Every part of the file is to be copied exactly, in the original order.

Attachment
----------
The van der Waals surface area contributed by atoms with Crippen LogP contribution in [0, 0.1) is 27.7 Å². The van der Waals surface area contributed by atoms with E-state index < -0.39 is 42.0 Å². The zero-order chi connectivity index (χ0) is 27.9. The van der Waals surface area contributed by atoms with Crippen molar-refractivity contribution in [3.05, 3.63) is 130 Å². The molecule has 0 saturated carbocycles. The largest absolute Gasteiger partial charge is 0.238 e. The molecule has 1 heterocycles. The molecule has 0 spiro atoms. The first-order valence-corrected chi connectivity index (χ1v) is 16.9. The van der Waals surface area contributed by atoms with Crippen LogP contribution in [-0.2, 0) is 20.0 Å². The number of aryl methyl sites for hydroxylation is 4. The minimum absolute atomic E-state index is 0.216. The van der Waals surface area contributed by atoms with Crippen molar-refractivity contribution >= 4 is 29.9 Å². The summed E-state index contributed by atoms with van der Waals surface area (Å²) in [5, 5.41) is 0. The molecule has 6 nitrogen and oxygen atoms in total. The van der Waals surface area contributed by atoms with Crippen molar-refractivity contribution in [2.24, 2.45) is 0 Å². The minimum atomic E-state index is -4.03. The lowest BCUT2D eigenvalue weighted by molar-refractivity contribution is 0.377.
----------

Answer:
The van der Waals surface area contributed by atoms with Crippen LogP contribution in [0, 0.1) is 27.7 Å². The van der Waals surface area contributed by atoms with E-state index < -0.39 is 42.0 Å². The zero-order chi connectivity index (χ0) is 27.9. The van der Waals surface area contributed by atoms with Crippen molar-refractivity contribution in [3.05, 3.63) is 130 Å². The molecule has 0 saturated carbocycles. The largest absolute Gasteiger partial charge is 0.238 e. The molecule has 1 heterocycles. The molecule has 0 spiro atoms. The first-order valence-corrected chi connectivity index (χ1v) is 16.9. The van der Waals surface area contributed by atoms with Crippen LogP contribution in [-0.2, 0) is 20.0 Å². The number of aryl methyl sites for hydroxylation is 4. The minimum absolute atomic E-state index is 0.216. The van der Waals surface area contributed by atoms with Crippen molar-refractivity contribution >= 4 is 29.9 Å². The summed E-state index contributed by atoms with van der Waals surface area (Å²) in [5, 5.41) is 0. The molecule has 6 nitrogen and oxygen atoms in total. The van der Waals surface area contributed by atoms with Crippen molar-refractivity contribution in [2.24, 2.45) is 0 Å². The minimum atomic E-state index is -4.03. The lowest BCUT2D eigenvalue weighted by molar-refractivity contribution is 0.377.